TMJ stands for temporomandibular joint. However, it is commonly used in reference to disorders or conditions involving jaw movement.
Your temporomandibular joint connects your lower jaw to the rest of your head. It is a flexible joint, allowing your jaw to move up or down and side to side.
TMJ is very different from your other joints in that its a combination of hinge, sliding motions, and its tissue differs from other load-bearing joints as well. This makes TMJ one of the most complicated joints in your body.
In many instances, pain in your jaw joint or muscles does not mean a serious problem. Generally, any discomfort is occasional and temporary. Symptoms of TMJ disorders include:
- jaw locking
- uneven bite
- jaw stiffness
- ear area pain
- biting discomfort
- chewing difficulties
- radiating facial pain
- jaw pain, tenderness
- painful clicking, popping, grating
Most jaw joint and muscle symptoms seem to start without an obvious reason. And TMJ headache and jaw pain problems typically subside with little or no treatment.
Jaw clicking is common. And these jaw sounds, in the absence of pain or limited movement, do not point to a TMJ disorder. Thus, don’t warrant treatment.
Some have other health problems along with TMJ disorders, such as:
It is unknown whether these disorders share a common cause.
Because the exact causes and symptoms of TMJ disorders are presently unclear, identifying them can be difficult and confusing. Research is ongoing and until more is known about TMJ disorders, it is strongly recommended that treatments be limited to conservative and reversible.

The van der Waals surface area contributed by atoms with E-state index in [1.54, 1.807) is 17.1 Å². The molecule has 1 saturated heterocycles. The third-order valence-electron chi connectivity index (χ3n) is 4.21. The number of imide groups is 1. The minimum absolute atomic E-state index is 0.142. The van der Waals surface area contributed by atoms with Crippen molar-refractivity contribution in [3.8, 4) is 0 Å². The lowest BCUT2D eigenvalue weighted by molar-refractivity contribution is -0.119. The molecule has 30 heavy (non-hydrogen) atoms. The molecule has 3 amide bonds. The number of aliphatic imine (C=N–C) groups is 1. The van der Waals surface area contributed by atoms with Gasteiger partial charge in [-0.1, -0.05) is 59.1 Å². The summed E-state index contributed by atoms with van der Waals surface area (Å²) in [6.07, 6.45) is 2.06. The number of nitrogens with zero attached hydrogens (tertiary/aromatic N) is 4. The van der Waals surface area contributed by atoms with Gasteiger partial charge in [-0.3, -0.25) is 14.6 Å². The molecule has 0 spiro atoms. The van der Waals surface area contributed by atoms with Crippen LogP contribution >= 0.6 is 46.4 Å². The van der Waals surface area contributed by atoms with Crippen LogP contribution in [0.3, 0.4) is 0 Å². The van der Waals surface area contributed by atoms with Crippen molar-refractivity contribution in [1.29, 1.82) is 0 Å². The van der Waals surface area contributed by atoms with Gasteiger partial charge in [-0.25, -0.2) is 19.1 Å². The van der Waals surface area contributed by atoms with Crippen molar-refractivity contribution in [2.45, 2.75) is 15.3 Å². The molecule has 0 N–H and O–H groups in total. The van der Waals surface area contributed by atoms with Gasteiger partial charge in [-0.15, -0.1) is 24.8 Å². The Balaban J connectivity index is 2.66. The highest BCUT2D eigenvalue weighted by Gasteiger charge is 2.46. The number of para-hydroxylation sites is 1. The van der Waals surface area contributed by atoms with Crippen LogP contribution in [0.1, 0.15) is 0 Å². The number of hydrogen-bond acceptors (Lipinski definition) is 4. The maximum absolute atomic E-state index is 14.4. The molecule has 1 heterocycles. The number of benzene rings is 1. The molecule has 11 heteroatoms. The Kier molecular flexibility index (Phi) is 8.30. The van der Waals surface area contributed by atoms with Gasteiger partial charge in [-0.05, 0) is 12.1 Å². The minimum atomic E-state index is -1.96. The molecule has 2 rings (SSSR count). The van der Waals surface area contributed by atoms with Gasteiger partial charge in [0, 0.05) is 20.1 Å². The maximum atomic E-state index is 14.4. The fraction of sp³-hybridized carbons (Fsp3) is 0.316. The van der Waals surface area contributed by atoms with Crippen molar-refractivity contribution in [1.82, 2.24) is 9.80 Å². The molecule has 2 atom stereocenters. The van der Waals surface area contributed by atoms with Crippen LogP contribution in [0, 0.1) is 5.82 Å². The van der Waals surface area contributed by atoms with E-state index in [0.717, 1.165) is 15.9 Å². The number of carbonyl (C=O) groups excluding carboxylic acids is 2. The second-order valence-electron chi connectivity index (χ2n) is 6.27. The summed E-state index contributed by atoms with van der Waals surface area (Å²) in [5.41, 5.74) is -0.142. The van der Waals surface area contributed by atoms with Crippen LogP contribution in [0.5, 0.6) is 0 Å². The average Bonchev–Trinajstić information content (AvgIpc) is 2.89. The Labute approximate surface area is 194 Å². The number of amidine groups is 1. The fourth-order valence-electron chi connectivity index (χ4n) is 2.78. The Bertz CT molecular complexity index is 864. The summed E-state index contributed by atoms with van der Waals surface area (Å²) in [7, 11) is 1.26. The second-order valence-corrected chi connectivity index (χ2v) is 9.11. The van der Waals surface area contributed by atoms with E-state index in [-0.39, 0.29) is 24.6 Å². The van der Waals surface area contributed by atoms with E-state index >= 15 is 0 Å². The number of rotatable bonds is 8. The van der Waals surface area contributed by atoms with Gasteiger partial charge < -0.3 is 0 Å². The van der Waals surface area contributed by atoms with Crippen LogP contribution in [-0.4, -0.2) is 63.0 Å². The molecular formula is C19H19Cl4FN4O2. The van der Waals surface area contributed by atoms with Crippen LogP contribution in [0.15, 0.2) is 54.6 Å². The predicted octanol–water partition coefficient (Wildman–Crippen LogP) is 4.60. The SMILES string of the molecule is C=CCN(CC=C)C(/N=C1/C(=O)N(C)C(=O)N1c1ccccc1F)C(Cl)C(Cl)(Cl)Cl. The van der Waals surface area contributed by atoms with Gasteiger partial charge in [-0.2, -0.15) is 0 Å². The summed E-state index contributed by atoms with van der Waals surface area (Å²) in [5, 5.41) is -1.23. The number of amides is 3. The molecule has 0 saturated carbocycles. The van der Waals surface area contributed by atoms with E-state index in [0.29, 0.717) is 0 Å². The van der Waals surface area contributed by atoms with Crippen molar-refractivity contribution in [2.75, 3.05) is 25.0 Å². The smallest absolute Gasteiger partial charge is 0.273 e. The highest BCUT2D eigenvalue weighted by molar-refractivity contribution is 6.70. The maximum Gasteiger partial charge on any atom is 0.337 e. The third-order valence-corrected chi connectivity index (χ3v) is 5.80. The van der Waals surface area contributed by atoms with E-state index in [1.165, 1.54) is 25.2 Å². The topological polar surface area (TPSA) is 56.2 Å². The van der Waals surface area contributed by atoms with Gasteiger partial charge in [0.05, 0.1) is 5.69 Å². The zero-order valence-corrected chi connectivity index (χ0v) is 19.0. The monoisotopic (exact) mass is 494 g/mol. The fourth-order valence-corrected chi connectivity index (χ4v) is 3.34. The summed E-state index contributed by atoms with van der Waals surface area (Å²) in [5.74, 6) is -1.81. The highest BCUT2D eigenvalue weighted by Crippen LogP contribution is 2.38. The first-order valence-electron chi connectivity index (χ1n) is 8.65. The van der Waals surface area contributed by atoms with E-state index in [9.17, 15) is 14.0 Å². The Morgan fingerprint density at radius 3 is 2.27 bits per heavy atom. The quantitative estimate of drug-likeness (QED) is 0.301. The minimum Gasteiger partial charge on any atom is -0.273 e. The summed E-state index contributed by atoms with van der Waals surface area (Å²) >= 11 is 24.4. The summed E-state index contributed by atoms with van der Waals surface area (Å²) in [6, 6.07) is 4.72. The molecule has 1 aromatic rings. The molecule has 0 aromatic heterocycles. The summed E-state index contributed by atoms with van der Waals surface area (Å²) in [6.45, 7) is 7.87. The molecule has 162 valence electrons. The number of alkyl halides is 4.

Simple self care treatments are usually all that is needed to relieve your headache and jaw pain discomfort. Some steps you can take in relief of your symptoms are:
- eat soft foods
- do not chew gum
- gentle jaw stretching
- relax and reduce stress
- don’t clench, grind teeth
- apply warm compress to jaw
- avoid extreme jaw movements
- circumvent overuse by keeping mouth shut
- relaxation exercises that help increase jaw movement
Other, more drastic, pain relief treatments may be necessary for your TMJ, such as:
- botox injections
- stabilization splint or bite guard
- prescription medication ~ muscle relaxants, corticosteroid, antidepressants
Pay a visit to a competent doctor/dentist for these opportunities.
As for now, the prevailing medical winds do not recommend surgical treatments because they are controversial and often irreversible.
Finding the right care can be difficult. If your pain continues over time and interferes with daily life, you will likely need a team of experts ranging from neurology to rheumatology to pain management for diagnosis and treatment.
Researchers are looking for answers to what causes TMJ conditions and until answers are discovered, it’s important to avoid procedures that can cause permanent jaw changes.